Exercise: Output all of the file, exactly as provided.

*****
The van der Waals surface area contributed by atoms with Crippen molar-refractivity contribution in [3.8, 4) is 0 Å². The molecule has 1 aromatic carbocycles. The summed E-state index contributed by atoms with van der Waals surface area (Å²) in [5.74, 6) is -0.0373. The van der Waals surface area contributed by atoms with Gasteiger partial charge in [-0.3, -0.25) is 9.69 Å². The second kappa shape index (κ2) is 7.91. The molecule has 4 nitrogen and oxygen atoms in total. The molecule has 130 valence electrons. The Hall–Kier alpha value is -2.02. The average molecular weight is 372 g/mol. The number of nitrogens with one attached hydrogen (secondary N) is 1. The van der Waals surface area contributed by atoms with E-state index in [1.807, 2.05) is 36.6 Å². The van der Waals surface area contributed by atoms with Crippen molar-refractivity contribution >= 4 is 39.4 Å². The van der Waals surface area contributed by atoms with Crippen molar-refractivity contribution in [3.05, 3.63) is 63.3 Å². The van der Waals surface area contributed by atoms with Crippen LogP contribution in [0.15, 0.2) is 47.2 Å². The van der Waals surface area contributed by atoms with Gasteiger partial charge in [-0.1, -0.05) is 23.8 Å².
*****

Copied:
The van der Waals surface area contributed by atoms with Crippen molar-refractivity contribution in [3.8, 4) is 0 Å². The molecule has 1 aromatic carbocycles. The summed E-state index contributed by atoms with van der Waals surface area (Å²) in [5.74, 6) is -0.0373. The van der Waals surface area contributed by atoms with Gasteiger partial charge in [-0.3, -0.25) is 9.69 Å². The second kappa shape index (κ2) is 7.91. The molecule has 4 nitrogen and oxygen atoms in total. The molecule has 130 valence electrons. The Hall–Kier alpha value is -2.02. The average molecular weight is 372 g/mol. The number of nitrogens with one attached hydrogen (secondary N) is 1. The van der Waals surface area contributed by atoms with E-state index in [1.807, 2.05) is 36.6 Å². The van der Waals surface area contributed by atoms with Crippen molar-refractivity contribution >= 4 is 39.4 Å². The van der Waals surface area contributed by atoms with Crippen molar-refractivity contribution in [3.05, 3.63) is 63.3 Å². The van der Waals surface area contributed by atoms with Crippen LogP contribution in [0.15, 0.2) is 47.2 Å². The van der Waals surface area contributed by atoms with Gasteiger partial charge in [-0.1, -0.05) is 23.8 Å².